Flute Punch

Archive for the ‘Articulation & Tonguing’ Category

Tone is influenced primarily by three factors:

  1. Embouchure, particularly the lower lip
  2. Tongue placement
  3. Oral space/open throat

In my previous post, I discussed embouchure, particularly lower lip placement and formation. In today’s post, I’ll be covering tongue placement.

To produce great tone, the back of the tongue should be placed higher in the mouth. This causes the air to pass over it in a more “compressed” fashion and exit the aperture (the hole your lips make) at a higher, more energized speed. If the tongue is too low in the mouth, placing the tongue higher almost always results in a dramatic improvement in sound.

Two concepts I use to achieve this:

  1. “Mountain” tongue — think of the tongue as a mountain range inside the mouth. Just as with mountains on earth, the air passing over them moves at a faster rate.
  2. Say the word “key.” Say it several times while noticing where the sides of your tongue contact your teeth. You should feel the sides contacting your upper molars.

Make changes gradually! After you have done the “key” exercise, play a long note using the new tongue position. Assuming you are moving enough air and have established breath support, you should hear the sound become stronger and more defined.

Once you’ve achieved this, try tonguing. If you notice the sound is negatively affected, you may be tonguing between the lips. This is an established method of tonguing, usually taught with the “spitting rice” technique, but it’s not the tonguing I teach for multiple reasons, and this is one of them. In my opinion, it’s difficult to tongue between the lips while maintaining a high tongue position. It’s almost as though the tongue isn’t long enough to do both. If you feel this is your difficulty, try tonguing so the tip of the tongue lands on the backside of the upper front teeth, as though you are saying “too.” Once you’ve got the hang of that, go back to the high tongue placement exercises.

I’m discovering right now that my fingers are not as close to the keys as they should be, which means my technique is not as efficient as it should be. By efficient, I mean fast and clean. In particular, my right index finger wants to fly up a bit, which means that Bb fingering is sloppy. Seems a bit silly, since we all learned that fingering in the first few weeks of beginning band!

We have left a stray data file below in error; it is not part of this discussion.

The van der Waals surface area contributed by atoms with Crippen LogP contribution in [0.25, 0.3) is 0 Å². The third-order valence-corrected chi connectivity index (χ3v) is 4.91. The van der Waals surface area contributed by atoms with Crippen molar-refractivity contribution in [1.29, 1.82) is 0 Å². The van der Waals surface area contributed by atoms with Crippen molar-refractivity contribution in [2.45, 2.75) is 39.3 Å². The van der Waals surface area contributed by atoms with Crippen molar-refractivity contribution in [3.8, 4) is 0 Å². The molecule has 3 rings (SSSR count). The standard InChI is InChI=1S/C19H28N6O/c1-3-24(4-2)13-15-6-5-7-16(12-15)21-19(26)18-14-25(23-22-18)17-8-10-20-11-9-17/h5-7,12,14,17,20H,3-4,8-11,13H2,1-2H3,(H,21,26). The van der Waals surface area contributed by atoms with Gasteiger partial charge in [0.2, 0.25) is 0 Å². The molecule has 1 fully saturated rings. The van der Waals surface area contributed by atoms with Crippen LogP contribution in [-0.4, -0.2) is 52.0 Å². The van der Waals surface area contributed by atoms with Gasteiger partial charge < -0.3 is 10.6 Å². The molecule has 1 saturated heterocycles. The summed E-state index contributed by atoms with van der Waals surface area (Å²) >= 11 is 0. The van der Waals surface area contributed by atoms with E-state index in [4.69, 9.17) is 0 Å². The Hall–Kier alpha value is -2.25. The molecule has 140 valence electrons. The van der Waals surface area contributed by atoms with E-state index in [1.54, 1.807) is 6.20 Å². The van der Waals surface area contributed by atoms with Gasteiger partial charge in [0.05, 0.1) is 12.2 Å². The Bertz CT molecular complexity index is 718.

To build awareness, I’m practicing slow enough to be conscious of whether or not I can feel my finger pads touching the keys at all. I’m aiming for just the slightest feeling that they are touching. This reminds me of the years I spent in non-contact tae kwon-do: By the time we reached black belt level, we were expected to be able to hit the uniform but not the body of our opponent.

I also notice with my students and myself that sloppy technique is frequently a roadblock to being able to double tongue a passage. Tension is probably the biggest inhibitor of fingers lying loose and low to the keys; the more tense a person is, the more the fingers want to fly up. Beginners often have tension because they are assimilating so much new information, so I think it is important, as a teacher, to be aware of tension from the very beginning, and move the student away from tense positions in the early stages of learning.

Speaking specifically of finger position, I think I will become more aware of the significant role it really does play in being able to advance one’s technique.

Finally, some clarification is coming for me on the subject of tonguing, thanks to the flute listserv I belong to. I was taught “too” or “tu” as Americans say it, and my experience is that students who were taught something else — usually some form of tonguing between the teeth — have sluggish, unclear tonguing. I had always thought that this was French tonguing, but it is not. The French style is “teu,” which has the benefit of keeping the tongue high in the mouth, which is also something I teach my students (or at least try to!).